Later in the evening, Ms King told a nurse than she felt hot and cold. She was still short of breath. The nurse asked a doctor to review Ms King and that doctor asked the nurse write a note requesting the after-hours doctor to review the patient. No review followed.
Before midnight, Ms King called for a bedpan and continued drinking the grycoprep solution. At 11:58 she was found unresponsive. Cardiopulmonary resuscitation was commenced and a tracheostomy was inserted,. On 13 September at a family conference it was decided that the tracheostomy be removed and palliative care provided. Ms King passed away on 16 September.
An autopsy showed that Ms King’s cause of death was hypoxic ischaemic encephalopathy with an antecedent cause of in-hospital cardiopulmonary arrest and resuscitation. Chronic alcoholism with liver disease and malnutrition with refeeding syndrome were also seen as significant conditions contributing to the death.
Much more of the summary is here:
There is a full Coroner’s document found here:
The core paragraph is this one:
“The coroner accepted one expert’s observation that 'the electronic record is a valuable repository of information but a poor and dangerous communication tool'. In was inappropriate that the notes citing opposition to transfer were not seen and that relevant teams were not notified of the decision to transfer the patient.”
If an internal hospital system with its currency and completeness – but without special modes and tweaks to optimise communication – failed, it is easy to see just how useless the #myHR would be in a similar role. (This internal one has now been improved greatly with extra functionality added and improved usage protocols.)
You have to make sure then intended audience of any communication actually gets the message and rhe #myHR is a million miles away from being that sort of tool. Don’t believe anything the ADHA says about how great the #myHR is for care-coordination – it simply is not designed for, or suited to, that function!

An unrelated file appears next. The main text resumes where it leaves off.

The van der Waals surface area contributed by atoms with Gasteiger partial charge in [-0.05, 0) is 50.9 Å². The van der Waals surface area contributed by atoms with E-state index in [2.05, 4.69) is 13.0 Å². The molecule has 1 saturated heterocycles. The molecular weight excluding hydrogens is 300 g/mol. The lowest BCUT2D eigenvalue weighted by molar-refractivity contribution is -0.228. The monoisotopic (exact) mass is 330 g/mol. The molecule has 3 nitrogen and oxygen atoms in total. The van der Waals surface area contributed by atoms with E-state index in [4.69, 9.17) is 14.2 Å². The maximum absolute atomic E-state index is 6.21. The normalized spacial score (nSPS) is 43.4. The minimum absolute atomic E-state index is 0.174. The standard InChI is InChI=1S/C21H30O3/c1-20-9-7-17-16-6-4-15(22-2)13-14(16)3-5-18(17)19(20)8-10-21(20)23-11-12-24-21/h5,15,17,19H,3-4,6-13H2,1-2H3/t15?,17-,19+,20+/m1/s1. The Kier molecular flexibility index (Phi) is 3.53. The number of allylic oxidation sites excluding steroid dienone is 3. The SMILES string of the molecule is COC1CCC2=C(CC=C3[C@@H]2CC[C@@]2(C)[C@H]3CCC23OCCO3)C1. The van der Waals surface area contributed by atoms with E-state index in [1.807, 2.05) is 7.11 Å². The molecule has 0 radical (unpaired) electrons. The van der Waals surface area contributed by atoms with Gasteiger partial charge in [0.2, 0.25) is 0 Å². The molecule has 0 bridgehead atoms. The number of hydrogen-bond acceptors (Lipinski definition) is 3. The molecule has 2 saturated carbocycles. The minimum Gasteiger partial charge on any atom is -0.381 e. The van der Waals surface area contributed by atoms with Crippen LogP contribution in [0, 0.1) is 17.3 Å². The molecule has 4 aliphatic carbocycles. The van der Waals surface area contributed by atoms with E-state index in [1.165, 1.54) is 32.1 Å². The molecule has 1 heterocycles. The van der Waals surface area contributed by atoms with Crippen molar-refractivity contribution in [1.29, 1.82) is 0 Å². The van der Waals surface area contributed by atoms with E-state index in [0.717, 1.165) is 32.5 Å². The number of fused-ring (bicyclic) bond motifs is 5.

Postscript: It is amusing to note that the line 'the electronic record is a valuable repository of information but a poor and dangerous communication tool' came from Prof. Malcolm Fisher who, in another life, was the ICU Director and fellow ICU Specialist, with yours truly, at RNSH! Small world.


Anonymous said...

Did her My Health Record let her take control of her health?
Did it help her manage her chronic (or was it acute?) condition?

Bernard Robertson-Dunn said...

Can I suggest that to be "valuable" any record of healthcare or medical care should be curated?

In other words it needs to be managed properly, not just a collection of documents, test data, discharge/event summaries, medication lists, etc.

Otherwise it is just a dump of meaningless data that people are required to translate into useful data.

Dr Ian Colclough said...

It is not appropriate to cast aspersions on the My Health Record in any discussion of this case.

Bernard Robertson-Dunn said...

In this case, all the data was in the patient's medical record. Did it help? No.

Neill's days are numbered. But doctors could have saved his life – twice


The problems of healthcare have little to do with record keeping, although bad record keeping can have bad consequences.

Dr Ian Colclough said...

"In this case, all the data was in the patient's medical record. Did it help? No."